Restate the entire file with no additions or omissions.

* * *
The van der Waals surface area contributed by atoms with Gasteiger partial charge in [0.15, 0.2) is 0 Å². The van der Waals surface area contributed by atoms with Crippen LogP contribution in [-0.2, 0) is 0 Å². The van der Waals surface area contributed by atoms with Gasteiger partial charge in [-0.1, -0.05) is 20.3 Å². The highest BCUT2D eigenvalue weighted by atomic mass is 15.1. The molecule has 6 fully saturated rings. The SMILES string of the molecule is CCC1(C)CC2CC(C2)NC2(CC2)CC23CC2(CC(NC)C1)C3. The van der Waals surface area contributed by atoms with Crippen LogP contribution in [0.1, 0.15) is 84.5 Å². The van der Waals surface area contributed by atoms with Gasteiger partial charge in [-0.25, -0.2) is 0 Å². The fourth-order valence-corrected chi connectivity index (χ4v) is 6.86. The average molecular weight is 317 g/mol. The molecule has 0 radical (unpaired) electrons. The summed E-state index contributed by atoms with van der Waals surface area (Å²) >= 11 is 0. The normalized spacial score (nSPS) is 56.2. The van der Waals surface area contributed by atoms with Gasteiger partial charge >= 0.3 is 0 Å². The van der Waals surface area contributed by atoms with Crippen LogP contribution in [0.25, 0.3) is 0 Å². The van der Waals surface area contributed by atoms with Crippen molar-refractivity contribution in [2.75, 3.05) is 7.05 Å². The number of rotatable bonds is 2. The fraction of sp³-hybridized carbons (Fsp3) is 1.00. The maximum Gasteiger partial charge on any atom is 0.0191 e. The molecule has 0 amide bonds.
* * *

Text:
The van der Waals surface area contributed by atoms with Gasteiger partial charge in [0.15, 0.2) is 0 Å². The van der Waals surface area contributed by atoms with Crippen LogP contribution in [-0.2, 0) is 0 Å². The van der Waals surface area contributed by atoms with Gasteiger partial charge in [-0.1, -0.05) is 20.3 Å². The highest BCUT2D eigenvalue weighted by atomic mass is 15.1. The molecule has 6 fully saturated rings. The SMILES string of the molecule is CCC1(C)CC2CC(C2)NC2(CC2)CC23CC2(CC(NC)C1)C3. The van der Waals surface area contributed by atoms with Crippen LogP contribution in [0.1, 0.15) is 84.5 Å². The van der Waals surface area contributed by atoms with Gasteiger partial charge in [-0.25, -0.2) is 0 Å². The fourth-order valence-corrected chi connectivity index (χ4v) is 6.86. The average molecular weight is 317 g/mol. The molecule has 0 radical (unpaired) electrons. The summed E-state index contributed by atoms with van der Waals surface area (Å²) >= 11 is 0. The normalized spacial score (nSPS) is 56.2. The van der Waals surface area contributed by atoms with Gasteiger partial charge >= 0.3 is 0 Å². The van der Waals surface area contributed by atoms with Crippen LogP contribution in [0.25, 0.3) is 0 Å². The van der Waals surface area contributed by atoms with Crippen molar-refractivity contribution in [2.75, 3.05) is 7.05 Å². The number of rotatable bonds is 2. The fraction of sp³-hybridized carbons (Fsp3) is 1.00. The maximum Gasteiger partial charge on any atom is 0.0191 e. The molecule has 0 amide bonds.